Uganda Police has introduced new reforms primarily targeting female police officers.
In a raft of new changes, Ugandan police chiefs resolved to drop the salutation “sir” from the title of female officers as part of efforts to address gender inequality in the country’s police force.
Further to this, the police bosses also resolved to have specially designed trousers for women officers after it emerged that Ugandan policewomen have been wearing trousers meant for their male counterparts.
Under the new reforms, female officers will also be allowed to assume senior ranks in proposed promotions. Currently, females make only 20 percent of the Ugandan police force with a majority of them serving as low-rank junior officers.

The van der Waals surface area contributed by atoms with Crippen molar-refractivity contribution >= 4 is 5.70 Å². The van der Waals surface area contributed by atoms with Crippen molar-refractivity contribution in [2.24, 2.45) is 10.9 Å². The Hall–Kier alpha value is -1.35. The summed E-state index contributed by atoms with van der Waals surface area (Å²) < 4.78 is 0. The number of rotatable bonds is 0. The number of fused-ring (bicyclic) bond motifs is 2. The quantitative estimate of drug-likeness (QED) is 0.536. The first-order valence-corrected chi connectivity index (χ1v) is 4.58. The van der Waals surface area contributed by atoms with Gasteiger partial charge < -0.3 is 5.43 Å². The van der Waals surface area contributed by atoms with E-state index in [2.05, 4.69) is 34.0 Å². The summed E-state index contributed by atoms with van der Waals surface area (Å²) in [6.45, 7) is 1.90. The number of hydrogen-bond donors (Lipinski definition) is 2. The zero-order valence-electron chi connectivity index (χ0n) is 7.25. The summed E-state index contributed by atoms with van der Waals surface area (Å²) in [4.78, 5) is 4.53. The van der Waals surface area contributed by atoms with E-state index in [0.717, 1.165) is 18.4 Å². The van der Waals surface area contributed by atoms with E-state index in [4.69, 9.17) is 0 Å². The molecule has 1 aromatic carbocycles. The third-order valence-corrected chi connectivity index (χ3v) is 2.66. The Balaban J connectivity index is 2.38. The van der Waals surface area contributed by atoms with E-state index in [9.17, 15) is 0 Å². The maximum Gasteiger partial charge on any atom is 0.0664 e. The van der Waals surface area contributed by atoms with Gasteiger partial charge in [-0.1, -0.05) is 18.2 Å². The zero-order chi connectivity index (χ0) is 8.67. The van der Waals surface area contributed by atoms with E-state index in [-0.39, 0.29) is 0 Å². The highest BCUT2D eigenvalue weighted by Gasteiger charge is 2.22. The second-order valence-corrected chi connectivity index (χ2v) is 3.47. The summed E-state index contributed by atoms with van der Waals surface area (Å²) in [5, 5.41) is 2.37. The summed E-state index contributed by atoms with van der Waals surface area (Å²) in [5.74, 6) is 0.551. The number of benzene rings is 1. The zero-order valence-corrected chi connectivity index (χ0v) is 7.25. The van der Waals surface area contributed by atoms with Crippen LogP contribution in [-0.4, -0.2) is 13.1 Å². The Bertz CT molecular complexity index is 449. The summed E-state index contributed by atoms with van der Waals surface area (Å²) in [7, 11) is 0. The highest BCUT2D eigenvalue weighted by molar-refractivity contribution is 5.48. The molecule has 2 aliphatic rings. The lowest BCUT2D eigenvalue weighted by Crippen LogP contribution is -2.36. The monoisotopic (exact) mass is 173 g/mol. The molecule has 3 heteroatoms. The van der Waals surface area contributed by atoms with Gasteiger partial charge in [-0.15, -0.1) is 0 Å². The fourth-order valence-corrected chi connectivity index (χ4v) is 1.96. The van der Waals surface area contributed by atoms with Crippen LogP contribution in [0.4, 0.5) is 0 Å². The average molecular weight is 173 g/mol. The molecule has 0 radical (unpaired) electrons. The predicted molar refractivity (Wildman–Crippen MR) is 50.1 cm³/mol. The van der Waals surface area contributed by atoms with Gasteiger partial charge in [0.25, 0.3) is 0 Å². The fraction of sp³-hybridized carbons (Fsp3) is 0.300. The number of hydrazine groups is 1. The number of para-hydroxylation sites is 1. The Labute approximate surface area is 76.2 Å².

Only six policewomen hold the rank of commissioner and above as compared to over 80 male officers in the same ranks.
Additionally, the 1984 standing orders that required female officers to first seek approval from the Inspector-General before marrying civilians have been abolished.
The same orders also required policewomen to address themselves as “He” while taking oaths.
Uganda Inspector-General of Police Martins Okoth-Ochola said the new changes are part of his agenda to stop gender discrimination in the police force.